2020 was a volatile year that saw financial institutions in the consumer and commercial lending space exposed to significant operational risk. This risk was multiplied for the financial institutions that relied on third-party subservicers, as these firms had to consider not only their own risk profile but that of the third parties servicing their portfolio and engaging with their borrowers.
Financial institutions had to manage through a global pandemic that caused high unemployment and a stock market crash, followed by fluctuating rates, new regulations, growing cyber-risk exposure, and historic economic recovery requirements.
These events brought several challenges to third-party oversight teams, especially maintaining the ability to conduct business in the manner they were accustomed. Many financial institutions struggled with:
While financial institutions may have been inclined to deprioritize third-party oversight in the face of the business disruption observed in 2020, it is vital that financial institutions in 2021 remain vigilant in their oversight responsibilities. With many Americans still economically burdened, cyber threats on the rise, new regulations coming from the Coronavirus Aid, Relief, and Economic Security Act, and new Consumer Financial Protection Bureau leadership, third-party oversight will be a key issue for regulators to focus on in 2021.1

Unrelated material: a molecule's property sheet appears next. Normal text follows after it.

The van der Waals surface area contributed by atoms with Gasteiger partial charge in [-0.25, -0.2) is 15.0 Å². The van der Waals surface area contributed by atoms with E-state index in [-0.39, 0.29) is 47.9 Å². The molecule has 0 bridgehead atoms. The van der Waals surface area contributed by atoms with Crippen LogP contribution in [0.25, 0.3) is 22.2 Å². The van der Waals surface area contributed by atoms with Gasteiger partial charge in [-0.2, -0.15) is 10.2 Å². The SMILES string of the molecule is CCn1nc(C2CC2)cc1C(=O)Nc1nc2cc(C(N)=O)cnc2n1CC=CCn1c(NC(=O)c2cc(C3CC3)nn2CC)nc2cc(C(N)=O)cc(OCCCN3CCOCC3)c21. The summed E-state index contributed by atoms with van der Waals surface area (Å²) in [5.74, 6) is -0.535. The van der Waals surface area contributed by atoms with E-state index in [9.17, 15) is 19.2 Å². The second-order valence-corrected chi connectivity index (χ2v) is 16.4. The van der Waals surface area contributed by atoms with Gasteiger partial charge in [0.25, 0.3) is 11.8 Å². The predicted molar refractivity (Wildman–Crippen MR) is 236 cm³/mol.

This article explores the key risks facing third-party oversight teams in 2021, and some mitigation strategies to help prepare you to appropriately manage risk in this evolving landscape.
Thank you to Eleanor Gass for contributing to this article.